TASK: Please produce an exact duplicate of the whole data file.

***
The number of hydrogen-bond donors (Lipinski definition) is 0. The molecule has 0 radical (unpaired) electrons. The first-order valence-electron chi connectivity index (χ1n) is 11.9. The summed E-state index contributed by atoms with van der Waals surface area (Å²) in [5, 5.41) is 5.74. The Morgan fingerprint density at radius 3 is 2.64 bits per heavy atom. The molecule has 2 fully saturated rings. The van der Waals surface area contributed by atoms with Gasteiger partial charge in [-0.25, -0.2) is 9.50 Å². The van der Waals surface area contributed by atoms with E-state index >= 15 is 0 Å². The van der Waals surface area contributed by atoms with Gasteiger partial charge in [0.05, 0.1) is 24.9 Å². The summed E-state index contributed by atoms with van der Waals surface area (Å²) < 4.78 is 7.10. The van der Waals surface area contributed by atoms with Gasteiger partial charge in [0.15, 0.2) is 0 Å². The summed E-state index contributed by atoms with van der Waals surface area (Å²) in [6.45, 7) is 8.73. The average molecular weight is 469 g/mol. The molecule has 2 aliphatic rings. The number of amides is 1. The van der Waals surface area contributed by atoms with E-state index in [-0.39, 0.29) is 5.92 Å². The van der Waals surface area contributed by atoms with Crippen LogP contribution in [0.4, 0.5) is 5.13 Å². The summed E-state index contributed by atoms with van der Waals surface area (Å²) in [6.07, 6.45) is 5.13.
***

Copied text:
The number of hydrogen-bond donors (Lipinski definition) is 0. The molecule has 0 radical (unpaired) electrons. The first-order valence-electron chi connectivity index (χ1n) is 11.9. The summed E-state index contributed by atoms with van der Waals surface area (Å²) in [5, 5.41) is 5.74. The Morgan fingerprint density at radius 3 is 2.64 bits per heavy atom. The molecule has 2 fully saturated rings. The van der Waals surface area contributed by atoms with Gasteiger partial charge in [-0.25, -0.2) is 9.50 Å². The van der Waals surface area contributed by atoms with E-state index >= 15 is 0 Å². The van der Waals surface area contributed by atoms with Gasteiger partial charge in [0.05, 0.1) is 24.9 Å². The summed E-state index contributed by atoms with van der Waals surface area (Å²) < 4.78 is 7.10. The van der Waals surface area contributed by atoms with Gasteiger partial charge in [0.15, 0.2) is 0 Å². The summed E-state index contributed by atoms with van der Waals surface area (Å²) in [6.45, 7) is 8.73. The average molecular weight is 469 g/mol. The molecule has 2 aliphatic rings. The number of amides is 1. The van der Waals surface area contributed by atoms with E-state index in [-0.39, 0.29) is 5.92 Å². The van der Waals surface area contributed by atoms with Crippen LogP contribution in [0.4, 0.5) is 5.13 Å². The summed E-state index contributed by atoms with van der Waals surface area (Å²) in [6.07, 6.45) is 5.13.